Jon Dean: Time to revive the debate over Britain’s Big Society

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As a researcher, you are always excited when one of your interests becomes big news. This was true for me in 2010 when I heard the then leader of the Conservative Opposition, David Cameron, talk about his proposed plan for government. The ‘Big Society’, he said, would be a new form of governing. Centred on the themes of localisation and enhancing democratic participation, power and responsibility would be handed back to people so that they could make more of the decisions which affect their lives and their local services. Alongside this, charities and voluntary organisations would play a greater role in delivering public services, further breaking up the monopoly of big government and big business.

Five years later, as we approach another General Election, the Big Society is absent from the debate. Coalition politicians try to sweep it under the rug and pretend it never happened. The organisation founded to support the Big Society has quietly disappeared, and is the subject of a Charity Commission investigation for misuse of government funds. In the words of the former Archbishop of Canterbury Rowan Williams, the whole policy seems to have been little more than ‘aspirational waffle’.

A recent report on the Big Society from the think-tank Civil Exchange says much the same. After five years, the report concludes that the results of the Big Society have been mostly negative. Fewer people think they can affect local decisions, people are more disenchanted with politics, and, perhaps most worryingly, communities are weaker. Civil Exchange see a quasi-monopoly of private providers providing public services rather than entrusting such services to the people themselves. We know that richer areas are rich in quality services, and poorer areas are increasingly left behind.

These results are not surprising. At a time when people are hurting, when inflation has outstripped wage growth and the middle has been considerably squeezed, it is no coincidence that the general public did not want to listen to airy fairy discussions about ‘people power’ and doing more volunteering and giving more to charitable causes in order to provide services no one had been warned would be cut.

The idea of the Big Society as a ‘cover for cuts’ soon entrenched itself in the public consciousness. However, there is a more simple explanation for the failure of the Big Society as a revolutionary idea: we already have one. The United Kingdom still retains a thriving voluntary and community sector, with local organisations in every town and local area in the country – although not with enough resources where they are most needed. There are nearly 180,000 established charities in the UK, with many more operating below the radar. These range from the largest, most recognisable charities with multi-million pound budgets, thousands of staff, and significant presence across the country and across the world, to the smallest lunch clubs offering support to a handful of people in need, or just a safe and comfortable space for a friendly chat.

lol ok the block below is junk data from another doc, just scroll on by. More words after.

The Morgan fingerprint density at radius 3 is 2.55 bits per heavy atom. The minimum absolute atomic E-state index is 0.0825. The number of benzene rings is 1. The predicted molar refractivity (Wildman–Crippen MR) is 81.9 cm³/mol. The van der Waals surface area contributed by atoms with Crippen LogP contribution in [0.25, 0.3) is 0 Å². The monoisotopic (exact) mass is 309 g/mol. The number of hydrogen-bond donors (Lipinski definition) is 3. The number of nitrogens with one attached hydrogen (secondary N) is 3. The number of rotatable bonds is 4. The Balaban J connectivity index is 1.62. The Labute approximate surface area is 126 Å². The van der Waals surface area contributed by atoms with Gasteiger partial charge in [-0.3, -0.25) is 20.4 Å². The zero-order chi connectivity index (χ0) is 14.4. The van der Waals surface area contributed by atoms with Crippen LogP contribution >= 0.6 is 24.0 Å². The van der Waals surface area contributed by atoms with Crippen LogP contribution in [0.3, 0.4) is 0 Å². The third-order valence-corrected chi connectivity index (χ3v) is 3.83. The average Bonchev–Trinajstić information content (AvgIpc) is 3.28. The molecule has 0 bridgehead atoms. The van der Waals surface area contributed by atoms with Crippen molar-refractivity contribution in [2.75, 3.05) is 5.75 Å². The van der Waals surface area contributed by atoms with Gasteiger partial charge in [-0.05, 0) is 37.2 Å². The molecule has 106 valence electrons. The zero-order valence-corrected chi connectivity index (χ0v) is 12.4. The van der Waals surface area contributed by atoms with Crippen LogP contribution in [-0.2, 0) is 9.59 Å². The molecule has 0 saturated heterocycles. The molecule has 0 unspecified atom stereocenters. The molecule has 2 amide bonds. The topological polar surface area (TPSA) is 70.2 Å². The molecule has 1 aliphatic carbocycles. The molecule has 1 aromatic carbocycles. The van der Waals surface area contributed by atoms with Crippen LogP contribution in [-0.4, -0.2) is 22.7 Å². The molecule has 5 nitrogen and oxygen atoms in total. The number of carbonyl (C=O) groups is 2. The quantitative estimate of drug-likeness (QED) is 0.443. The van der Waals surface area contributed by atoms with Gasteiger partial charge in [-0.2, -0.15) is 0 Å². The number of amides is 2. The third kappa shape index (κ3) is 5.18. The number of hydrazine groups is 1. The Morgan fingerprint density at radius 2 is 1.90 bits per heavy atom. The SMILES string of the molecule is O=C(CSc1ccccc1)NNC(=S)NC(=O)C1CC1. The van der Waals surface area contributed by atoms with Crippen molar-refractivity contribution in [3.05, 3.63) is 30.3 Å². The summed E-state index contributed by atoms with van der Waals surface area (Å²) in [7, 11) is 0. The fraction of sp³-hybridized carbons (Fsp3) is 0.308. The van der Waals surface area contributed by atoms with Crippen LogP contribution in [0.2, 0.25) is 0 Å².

Incredibly, over 90 per cent of these charities have no paid members of staff. While the financial crisis and austerity have led to less charitable giving, in 2012 the UK population still gave £9.3bn to charitable causes, with 55 per cent of adults making donations in a typical month. The social value of the informal help and neighbourliness that people offer one another is also priceless. Carers provide an estimated £119bn worth of care for loved ones for free each year – more than the entire NHS budget. We could not cope as a nation if this everyday compassion were to disappear.

Charity, while retaining a public image as a nice and uncontroversial ‘good thing’, is inherently political. Some critics on the Right argue that charities have become too close to government and reliant on public contracts, whereas some critics on the Left argue that the continued existence of charities such as food banks abdicate government of its responsibilities to provide a basic social safety net. Some charities such as the RNLI refuse to take government money, whereas others exist solely on funding from public contracts. Many charities, another recent report by the National Coalition for Independent Action has shown, are fearful to speak out about social inequality in case they lose funding or face other sanctions.

The Big Society may have fallen by the wayside, but Britons will continue to give their time and money generously. Yet as we move towards a General Election, the role of volunteering and charity in public life should play a larger part in public debate. With all the major parties promising further deep budget cuts, as a population we have to consider and decide what services we want paid for out of general taxation, which ones we choose to top up through our own personal charitable giving, and what causes we are willing to provide our time to support.

Is relying on the kindness of strangers enough? Do we think social services such as social care, arts and libraries, and children’s sports clubs are vital? And if so, how reliant on voluntary labour and private donations are we willing to let them get?

David Cameron’s assumption that we all could do more may have been wrong. Maybe we are already doing too much.